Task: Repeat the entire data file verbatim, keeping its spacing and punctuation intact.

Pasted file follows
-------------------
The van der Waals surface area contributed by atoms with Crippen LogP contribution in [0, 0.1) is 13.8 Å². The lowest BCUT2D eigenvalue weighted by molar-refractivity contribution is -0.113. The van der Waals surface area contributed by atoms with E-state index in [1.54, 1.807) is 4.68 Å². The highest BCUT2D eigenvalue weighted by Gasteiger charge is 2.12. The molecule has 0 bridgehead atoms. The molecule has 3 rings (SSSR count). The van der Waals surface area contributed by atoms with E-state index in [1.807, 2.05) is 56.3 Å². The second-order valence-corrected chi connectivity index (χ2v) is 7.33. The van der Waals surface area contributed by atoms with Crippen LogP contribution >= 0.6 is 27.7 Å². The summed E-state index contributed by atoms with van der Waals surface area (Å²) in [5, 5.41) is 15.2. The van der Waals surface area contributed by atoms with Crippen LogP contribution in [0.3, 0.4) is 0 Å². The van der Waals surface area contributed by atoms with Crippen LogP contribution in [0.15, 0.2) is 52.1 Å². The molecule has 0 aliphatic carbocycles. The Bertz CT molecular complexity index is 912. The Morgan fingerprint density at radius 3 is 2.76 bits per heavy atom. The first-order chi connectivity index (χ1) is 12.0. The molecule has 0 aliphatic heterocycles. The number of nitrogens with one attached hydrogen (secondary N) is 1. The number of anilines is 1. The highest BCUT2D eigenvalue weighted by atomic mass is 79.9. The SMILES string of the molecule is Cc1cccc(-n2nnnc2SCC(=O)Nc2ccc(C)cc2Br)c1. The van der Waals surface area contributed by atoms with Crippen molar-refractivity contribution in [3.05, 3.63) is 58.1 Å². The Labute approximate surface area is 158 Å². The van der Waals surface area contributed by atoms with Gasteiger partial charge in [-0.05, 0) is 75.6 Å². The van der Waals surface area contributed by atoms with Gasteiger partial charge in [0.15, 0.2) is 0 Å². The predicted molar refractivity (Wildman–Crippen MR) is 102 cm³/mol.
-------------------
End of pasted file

The van der Waals surface area contributed by atoms with Crippen LogP contribution in [0, 0.1) is 13.8 Å². The lowest BCUT2D eigenvalue weighted by molar-refractivity contribution is -0.113. The van der Waals surface area contributed by atoms with E-state index in [1.54, 1.807) is 4.68 Å². The highest BCUT2D eigenvalue weighted by Gasteiger charge is 2.12. The molecule has 0 bridgehead atoms. The molecule has 3 rings (SSSR count). The van der Waals surface area contributed by atoms with E-state index in [1.807, 2.05) is 56.3 Å². The second-order valence-corrected chi connectivity index (χ2v) is 7.33. The van der Waals surface area contributed by atoms with Crippen LogP contribution >= 0.6 is 27.7 Å². The summed E-state index contributed by atoms with van der Waals surface area (Å²) in [5, 5.41) is 15.2. The van der Waals surface area contributed by atoms with Crippen LogP contribution in [0.3, 0.4) is 0 Å². The van der Waals surface area contributed by atoms with Crippen LogP contribution in [0.15, 0.2) is 52.1 Å². The molecule has 0 aliphatic carbocycles. The Bertz CT molecular complexity index is 912. The Morgan fingerprint density at radius 3 is 2.76 bits per heavy atom. The first-order chi connectivity index (χ1) is 12.0. The molecule has 0 aliphatic heterocycles. The number of nitrogens with one attached hydrogen (secondary N) is 1. The number of anilines is 1. The highest BCUT2D eigenvalue weighted by atomic mass is 79.9. The SMILES string of the molecule is Cc1cccc(-n2nnnc2SCC(=O)Nc2ccc(C)cc2Br)c1. The van der Waals surface area contributed by atoms with Crippen molar-refractivity contribution in [3.05, 3.63) is 58.1 Å². The Labute approximate surface area is 158 Å². The van der Waals surface area contributed by atoms with Gasteiger partial charge in [-0.05, 0) is 75.6 Å². The van der Waals surface area contributed by atoms with Gasteiger partial charge in [0.15, 0.2) is 0 Å². The predicted molar refractivity (Wildman–Crippen MR) is 102 cm³/mol.